Mean - The "arithmetic" average, obtained by taking all the values in a set of the same kind of data (e.g., age in years, scale scores, NCE scores), adding them together to obtain the sum, then dividing the sum by the number of cases that were added. For example, to calculate the mean age of 15 students, add those students' ages, obtain the sum, and divide the sum by 15.
Normal Curve Equivalents (NCEs) - are a conversion of percentiles. Percentiles cannot have statistical analyses such as averaging done with them, but NCEs can. The concept for NCEs is the same as for percentiles; that is, a score of 50 NCEs is statistically average. An NCE of 45 is somewhat lower than that, but certainly higher than 20 or 25. Similarly, an NCE of 75 or 80 is well above the statistical average. An NCE score indicates where a student stands in relation to grade-mates, but little else. See the Appendix for a conversion table between Percentiles and NCEs.
Norm-referenced - provides a number that tells whether a student is more or less average in relation to most similar students of his or her age or grade, the student is relatively above average, or the student is relatively below average. Norm-referenced scores compare people with each other. Students' scores are reported in percentiles, stanines, or normal curve equivalents. It is impossible for ALL students to score above 50th percentile. Norms are established so that 25% will score in bottom 25th percentile, 50% below 50th percentile, 75% below 75th percentile and so on.
One-way immersion - Dual language programs that primarily serve speakers from a single language group, for example native English speakers who are learning a target language, e.g., Spanish, French, or Chinese, with significant academic content taught through the target language.
Ordinal data - these scores are concerned with order; they are called ordinal because they tell who's higher than whom, but not much else. The amount of change for a student moving from level 2 to level 3 isn't necessarily the amount of change for a student moving from level 3 to level 4.
PDF format - Portable Document Format is a proprietary product of Adobe. It allows a form to be viewed in its original intact form independent of a computer's operating software. PDF files can be viewed and printed but not altered by the user who downloads them.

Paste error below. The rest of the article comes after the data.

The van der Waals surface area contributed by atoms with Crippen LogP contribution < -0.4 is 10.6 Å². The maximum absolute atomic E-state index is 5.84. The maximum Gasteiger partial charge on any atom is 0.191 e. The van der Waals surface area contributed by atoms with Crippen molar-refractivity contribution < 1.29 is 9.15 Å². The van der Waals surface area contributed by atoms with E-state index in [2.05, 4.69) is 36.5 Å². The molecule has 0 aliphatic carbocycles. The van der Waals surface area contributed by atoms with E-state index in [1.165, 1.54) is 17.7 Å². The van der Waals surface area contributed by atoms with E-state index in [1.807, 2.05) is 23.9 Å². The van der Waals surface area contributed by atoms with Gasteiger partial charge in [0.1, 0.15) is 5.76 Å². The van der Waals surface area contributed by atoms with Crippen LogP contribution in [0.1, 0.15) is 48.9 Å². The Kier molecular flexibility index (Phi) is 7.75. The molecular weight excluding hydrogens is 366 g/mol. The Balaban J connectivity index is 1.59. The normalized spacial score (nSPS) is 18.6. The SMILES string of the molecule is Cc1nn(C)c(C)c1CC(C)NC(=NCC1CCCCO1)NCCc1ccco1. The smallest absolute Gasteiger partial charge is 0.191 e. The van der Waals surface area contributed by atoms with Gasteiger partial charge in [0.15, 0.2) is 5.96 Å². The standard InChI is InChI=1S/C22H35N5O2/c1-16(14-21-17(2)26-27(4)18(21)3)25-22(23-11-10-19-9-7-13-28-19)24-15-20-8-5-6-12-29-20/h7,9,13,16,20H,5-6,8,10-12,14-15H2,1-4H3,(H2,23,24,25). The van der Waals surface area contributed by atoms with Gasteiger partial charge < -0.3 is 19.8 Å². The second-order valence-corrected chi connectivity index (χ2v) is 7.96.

Percentiles - tell what percentage of students at the same grade level got lower scores. For example, if a student has a percentile score of 45, he or she did better than 45% of students at his or her grade level. The 50th percentile is the statistical average, so a student with a score at the 45th percentile is a little below the statistical average but not very far below. See the conversion table between Percentiles and NCEs.
Portfolio - A collection of a student's academic work that contains evidence of his or her academic abilities or other abilities and how those have changed over time. A portfolio may contain different kinds of evidence, from writing samples to lists of books read to videos of speeches or artistic performances. The contents of a portfolio may be governed by local policies or determined at the classroom level.
Reclassify - To change the classification of a student who entered school limited in English proficiency and has been assessed as sufficiently proficient in English to no longer need a language assistance program.
Redesignate - Same as reclassify.
Rubrics - Also called scoring guides, rubrics are commonly used to rate authentic or performance assessments. They state the criteria, in observable terms, that lead to awarding a score on a performance scale, such as 1-5.
Scale Scores - are usually three-digit scores that have been converted from raw scores, where high scores indicate the ability to do difficult work as measured by the test, and low scores indicate the ability to do only easier work. Scale scores have become more common as states have developed tests to examine whether students are reaching grade-level expectations defined by state content standards. Scale scores mean different things for different tests, so it’s important to consult the technical manuals to understand them. (Different tests use different scales. One might report scores between 180 and 250, for example, another in the 200’s, and another in the 300’s. It doesn’t matter. A score of 200 on one test might mean something totally different from 200 on another test. You just need to familiarize yourself with the meanings of the scores of the test you are using.) You need to be clear on what type of scale score your state test uses:
- Scale Scores – Some (e.g., California) use non-vertical scale scores; that is, the score is dependent on the grade level, and scores cannot be used to examine growth over time. For example, in California, the scaled scores for each grade and subject area range between 150 (low) to 600 (high), with a score of 350 considered grade-level attainment. Thus, a student who achieves a score of 350 at each grade level would be keeping up with grade-level expectations.